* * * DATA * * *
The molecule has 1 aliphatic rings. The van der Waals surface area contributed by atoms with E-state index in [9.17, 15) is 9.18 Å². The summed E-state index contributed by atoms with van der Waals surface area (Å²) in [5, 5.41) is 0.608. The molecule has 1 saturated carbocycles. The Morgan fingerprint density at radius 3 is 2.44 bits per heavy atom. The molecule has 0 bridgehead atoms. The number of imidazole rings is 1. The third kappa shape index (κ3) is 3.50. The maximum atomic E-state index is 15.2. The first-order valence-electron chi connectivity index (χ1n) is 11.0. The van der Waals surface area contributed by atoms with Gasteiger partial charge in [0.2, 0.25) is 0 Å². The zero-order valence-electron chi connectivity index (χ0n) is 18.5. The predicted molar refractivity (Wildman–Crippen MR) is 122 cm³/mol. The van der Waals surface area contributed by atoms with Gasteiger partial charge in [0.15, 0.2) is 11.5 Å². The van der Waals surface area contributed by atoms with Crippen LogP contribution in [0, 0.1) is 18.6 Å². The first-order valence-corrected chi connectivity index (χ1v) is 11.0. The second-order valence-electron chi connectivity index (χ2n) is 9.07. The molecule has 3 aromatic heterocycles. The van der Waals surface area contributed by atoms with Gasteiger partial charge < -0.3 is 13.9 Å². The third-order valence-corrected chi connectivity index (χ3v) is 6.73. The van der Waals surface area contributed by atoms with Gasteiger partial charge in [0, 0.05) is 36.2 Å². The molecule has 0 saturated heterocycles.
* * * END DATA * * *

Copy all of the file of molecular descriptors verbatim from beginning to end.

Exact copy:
The molecule has 1 aliphatic rings. The van der Waals surface area contributed by atoms with E-state index in [9.17, 15) is 9.18 Å². The summed E-state index contributed by atoms with van der Waals surface area (Å²) in [5, 5.41) is 0.608. The molecule has 1 saturated carbocycles. The Morgan fingerprint density at radius 3 is 2.44 bits per heavy atom. The molecule has 0 bridgehead atoms. The number of imidazole rings is 1. The third kappa shape index (κ3) is 3.50. The maximum atomic E-state index is 15.2. The first-order valence-electron chi connectivity index (χ1n) is 11.0. The van der Waals surface area contributed by atoms with Gasteiger partial charge in [0.2, 0.25) is 0 Å². The zero-order valence-electron chi connectivity index (χ0n) is 18.5. The predicted molar refractivity (Wildman–Crippen MR) is 122 cm³/mol. The van der Waals surface area contributed by atoms with Gasteiger partial charge in [0.15, 0.2) is 11.5 Å². The van der Waals surface area contributed by atoms with Crippen LogP contribution in [0, 0.1) is 18.6 Å². The first-order valence-corrected chi connectivity index (χ1v) is 11.0. The second-order valence-electron chi connectivity index (χ2n) is 9.07. The molecule has 3 aromatic heterocycles. The van der Waals surface area contributed by atoms with Gasteiger partial charge < -0.3 is 13.9 Å². The third-order valence-corrected chi connectivity index (χ3v) is 6.73. The van der Waals surface area contributed by atoms with Gasteiger partial charge in [0, 0.05) is 36.2 Å². The molecule has 0 saturated heterocycles.